Madonna Medellin Maluma

For those of you just tuning in, here's where we last left off: after the release of her 2015 studio album Rebel Heart, a self-referencing modern pop retread of the most enduring themes in her music – perseverance, individuality and self-empowerment, mainly - Madonna moved to Portugal for her son, David, to pursue his passion for soccer.

While living the soccer mom life for the next few years, whether by extreme occident or divine intervention, she found herself inspired by the omnipresent sound of fado, a genre of Portuguese music, permeating throughout the streets, cafes and bars, as well as Cape Verde’s morna. The diversity of Lisbon (a "melting pot of cultures," as she put it) also influenced her - enough that she wanted to write a record.

To bring her ideas to life, she reconnected with some familiar faces, including her American Life and Music collaborator Mirwais, as well as Diplo and Mike Dean from the Rebel Heart sessions. She made new friends along the way too, including Colombia's Maluma and Brazil's Anitta. (Yes, I am immensely proud that Madonna collaborated with two international acts I've championed for years. Yes, I take full credit. Yes, I did personally A&R this record.)

But Madonna felt this album required an identity, like Dita to Erotica, and so, she reclaimed a nickname from her past: Madame X, given to her at 19 by legendary dancer Martha Graham while studying in New York City due to her shape-shifting identity.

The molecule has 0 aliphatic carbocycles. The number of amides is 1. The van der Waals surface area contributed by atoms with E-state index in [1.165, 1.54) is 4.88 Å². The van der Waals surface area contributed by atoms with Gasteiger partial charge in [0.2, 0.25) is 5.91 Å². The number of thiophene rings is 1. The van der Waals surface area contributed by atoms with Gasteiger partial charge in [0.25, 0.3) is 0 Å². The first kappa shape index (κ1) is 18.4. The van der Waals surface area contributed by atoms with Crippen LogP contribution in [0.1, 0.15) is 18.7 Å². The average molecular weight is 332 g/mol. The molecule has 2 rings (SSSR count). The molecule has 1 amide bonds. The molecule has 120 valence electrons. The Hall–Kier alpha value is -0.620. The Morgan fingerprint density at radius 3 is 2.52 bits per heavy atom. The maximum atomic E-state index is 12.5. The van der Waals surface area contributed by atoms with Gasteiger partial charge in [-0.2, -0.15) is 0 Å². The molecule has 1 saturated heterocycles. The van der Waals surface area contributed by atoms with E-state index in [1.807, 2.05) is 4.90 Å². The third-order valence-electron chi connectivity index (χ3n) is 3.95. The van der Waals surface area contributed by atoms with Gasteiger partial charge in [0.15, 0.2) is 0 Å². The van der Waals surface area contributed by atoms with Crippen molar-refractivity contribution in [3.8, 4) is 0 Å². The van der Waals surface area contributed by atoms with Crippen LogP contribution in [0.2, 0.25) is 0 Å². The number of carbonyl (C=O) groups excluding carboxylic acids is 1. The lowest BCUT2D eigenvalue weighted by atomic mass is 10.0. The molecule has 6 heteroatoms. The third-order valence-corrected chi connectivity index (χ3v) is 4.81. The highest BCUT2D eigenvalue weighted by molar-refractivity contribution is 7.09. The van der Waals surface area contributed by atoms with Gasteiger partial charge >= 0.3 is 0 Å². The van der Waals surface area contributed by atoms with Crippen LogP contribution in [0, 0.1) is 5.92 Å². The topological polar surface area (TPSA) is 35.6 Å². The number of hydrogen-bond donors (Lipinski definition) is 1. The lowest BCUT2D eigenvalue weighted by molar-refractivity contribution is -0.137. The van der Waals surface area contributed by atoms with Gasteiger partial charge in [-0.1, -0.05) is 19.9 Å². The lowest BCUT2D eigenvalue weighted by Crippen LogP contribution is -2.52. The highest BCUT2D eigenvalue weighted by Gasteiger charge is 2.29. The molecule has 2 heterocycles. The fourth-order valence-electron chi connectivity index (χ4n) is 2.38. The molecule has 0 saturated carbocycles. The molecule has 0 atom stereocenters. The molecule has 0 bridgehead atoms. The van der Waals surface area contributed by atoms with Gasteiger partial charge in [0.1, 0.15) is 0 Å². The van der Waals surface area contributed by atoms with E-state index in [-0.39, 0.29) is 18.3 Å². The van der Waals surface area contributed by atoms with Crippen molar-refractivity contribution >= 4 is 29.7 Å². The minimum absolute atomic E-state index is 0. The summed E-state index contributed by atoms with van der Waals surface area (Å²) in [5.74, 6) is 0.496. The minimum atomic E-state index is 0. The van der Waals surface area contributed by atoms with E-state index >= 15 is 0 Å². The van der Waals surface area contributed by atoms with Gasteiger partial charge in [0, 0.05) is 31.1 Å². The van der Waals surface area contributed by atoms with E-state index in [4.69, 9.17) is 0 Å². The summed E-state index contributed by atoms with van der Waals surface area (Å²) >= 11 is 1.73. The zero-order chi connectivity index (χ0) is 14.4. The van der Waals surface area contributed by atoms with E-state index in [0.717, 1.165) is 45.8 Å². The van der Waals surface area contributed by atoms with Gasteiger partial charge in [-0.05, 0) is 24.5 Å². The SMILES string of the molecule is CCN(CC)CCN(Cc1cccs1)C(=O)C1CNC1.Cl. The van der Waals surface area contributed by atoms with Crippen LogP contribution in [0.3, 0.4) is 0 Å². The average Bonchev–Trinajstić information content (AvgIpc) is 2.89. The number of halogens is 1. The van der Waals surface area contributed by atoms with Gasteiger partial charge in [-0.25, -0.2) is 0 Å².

And so, Madame X became the record’s namesake, and also its globe-trotting, injustice-fighting, eyepatch-wearing heroine. (She was injured, for the record. It's not just a bad case of conjunctivitis.)

With that, Madame X one, two, cha-cha-cha-ed her way into our world and onto the music scene, and Madonna returned with the latest addition to her prolific career as the long-reigning Queen of Pop™.

There’s a part during Madonna’s tours – at least, the ones from the last decade - usually referred to as something like the "gypsy section." It's the moment she and her dancers break away from the spectacle of the main show, gather 'round the band and perform folky renditions of Madonna's myriad hits inspired by different cultures: Gogol Bordello inspired the Sticky & Sweet Tour section, the Northern Basque Country's Kalakan shaped the MDNA Tour section, and Spanish flamenco dominated the Rebel Heart Tour section.

Madame X, essentially, is an album version of that section; a wild, political, romantic ride through world music.

Back in April, Madonna kicked off the campaign with “Medellín" (original review), a cha cha-dancing, toe-licking, bilingual burst of reggaeton-infused pop euphoria, like a cool younger cousin of “La Isla Bonita."

With an offensively sexy Colombian hunk smirking and gyrating by her side ("slow down, papi"), Madonna let loose, liberating herself briefly from her own self-judgement enough to indulge in her fantasy: “I took a trip, it set me free / Forgave myself for being me,” she coos - a most telling line.

The two wound up working together twice on Madame X, and once for his own album, 11:11. With Maluma sending flowers to your door, wouldn’t you?